Pressure ulcers (PU) remain a major concern for hospitals worldwide. In the United States alone, about $11 billion is spent annually for the treatment and extended hospital stays required to manage this problem. Traditionally clinicians have tried to prevent these sores by regularly changing the position of immobilized patients in bed, but even the most vigilant healthcare teams have trouble preventing these potentially life-threatening ulcers.
Several recent studies have been conducted that use software to monitor patients at risk for PUs. One research group has created an application called Pressure Ulcer Manager, for instance, that can help predict a patient’s risk based on data derived from their electronic health record. Others have begun to use a series of pressure sensors and classification algorithms to automatically monitor the position of patients while they lie in bed.
F.G. Marchione, from the University of Sao Paulo in Brazil, and colleagues, recently conducted a systematic review of the literature to identify the various software approaches that are being used to prevent PUs. The 39 papers included in their analysis found that most investigators used a computerized approach to the problem by gathering data on pressure, temperature, humidity level, and estimated body position in bed, in conjunction with risk factor intensity charts and intensity maps. Most researchers used sensors installed on a patient’s mattress, which were able to identify the amounts of pressure exerted on them by a patient’s body.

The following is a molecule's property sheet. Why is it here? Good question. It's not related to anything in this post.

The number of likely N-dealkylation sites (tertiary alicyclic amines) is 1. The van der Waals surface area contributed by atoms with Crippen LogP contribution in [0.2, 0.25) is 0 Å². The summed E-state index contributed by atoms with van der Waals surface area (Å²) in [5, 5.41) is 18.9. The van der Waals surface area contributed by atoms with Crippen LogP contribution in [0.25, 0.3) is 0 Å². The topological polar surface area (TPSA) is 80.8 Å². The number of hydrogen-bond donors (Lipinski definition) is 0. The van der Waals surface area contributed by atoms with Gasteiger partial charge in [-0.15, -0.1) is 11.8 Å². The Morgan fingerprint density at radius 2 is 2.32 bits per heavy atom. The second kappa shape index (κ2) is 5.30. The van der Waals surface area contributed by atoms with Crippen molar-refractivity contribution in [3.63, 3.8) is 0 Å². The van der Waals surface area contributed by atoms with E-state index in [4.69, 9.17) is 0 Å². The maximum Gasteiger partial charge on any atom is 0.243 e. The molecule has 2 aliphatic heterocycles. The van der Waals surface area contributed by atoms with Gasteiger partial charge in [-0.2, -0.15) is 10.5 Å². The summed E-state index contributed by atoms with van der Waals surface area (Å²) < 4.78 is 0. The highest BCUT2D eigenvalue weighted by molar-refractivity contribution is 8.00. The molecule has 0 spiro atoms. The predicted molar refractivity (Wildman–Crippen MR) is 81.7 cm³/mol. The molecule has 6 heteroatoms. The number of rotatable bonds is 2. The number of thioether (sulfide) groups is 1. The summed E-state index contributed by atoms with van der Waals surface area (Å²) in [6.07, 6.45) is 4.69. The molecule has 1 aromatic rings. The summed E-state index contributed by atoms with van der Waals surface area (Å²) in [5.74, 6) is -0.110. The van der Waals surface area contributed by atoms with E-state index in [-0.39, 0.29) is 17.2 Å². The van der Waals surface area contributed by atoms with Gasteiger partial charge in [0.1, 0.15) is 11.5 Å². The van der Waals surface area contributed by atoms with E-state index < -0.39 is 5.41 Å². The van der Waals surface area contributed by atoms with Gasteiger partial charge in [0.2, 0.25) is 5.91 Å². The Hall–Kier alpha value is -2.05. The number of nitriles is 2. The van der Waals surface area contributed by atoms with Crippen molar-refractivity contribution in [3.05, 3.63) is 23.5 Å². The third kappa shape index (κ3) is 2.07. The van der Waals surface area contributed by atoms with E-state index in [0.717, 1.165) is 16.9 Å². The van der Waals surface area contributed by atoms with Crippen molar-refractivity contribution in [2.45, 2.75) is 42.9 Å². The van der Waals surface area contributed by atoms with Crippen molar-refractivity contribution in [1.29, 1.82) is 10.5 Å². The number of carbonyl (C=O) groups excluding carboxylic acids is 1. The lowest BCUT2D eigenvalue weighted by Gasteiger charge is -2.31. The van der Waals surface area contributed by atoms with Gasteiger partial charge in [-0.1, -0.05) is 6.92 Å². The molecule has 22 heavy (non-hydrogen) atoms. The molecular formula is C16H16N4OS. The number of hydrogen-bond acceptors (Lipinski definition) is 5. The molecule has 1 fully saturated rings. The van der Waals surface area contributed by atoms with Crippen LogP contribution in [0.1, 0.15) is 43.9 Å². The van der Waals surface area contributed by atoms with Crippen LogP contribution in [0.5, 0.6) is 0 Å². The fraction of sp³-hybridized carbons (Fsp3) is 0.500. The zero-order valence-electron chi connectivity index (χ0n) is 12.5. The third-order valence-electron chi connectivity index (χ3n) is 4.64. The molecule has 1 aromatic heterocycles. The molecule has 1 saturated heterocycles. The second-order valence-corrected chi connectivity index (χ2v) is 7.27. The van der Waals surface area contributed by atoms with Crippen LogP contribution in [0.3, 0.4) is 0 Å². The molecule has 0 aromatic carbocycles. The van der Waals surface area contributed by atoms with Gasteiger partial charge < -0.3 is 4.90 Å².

There are alternative approaches to pressure ulcer monitoring, however. In one paper, clinicians used a brace consisting of sense coils that were inserted in the sides of the brace. These coils, in turn, communicated with a central coil located in the patient’s mattress. “Based on the identification of the smallest distance, the side of the jacket that is in contact with the mattress is identified and consequently the body part which is under pressure.” A separate study used electro-tactile sensors located in the patient’s mouth and tongue. The sensors’ electric signals are transmitted to a device that determines how the patient’s body weight is distributed on the bed and the intensity of the pressure.
Although many of the innovative monitoring systems reviewed by Marchione et al hold promise, the researchers point out that “no randomized control trials were applied to verify the approach effectiveness. None of the selected approaches has considered the hygiene of the monitoring equipment.”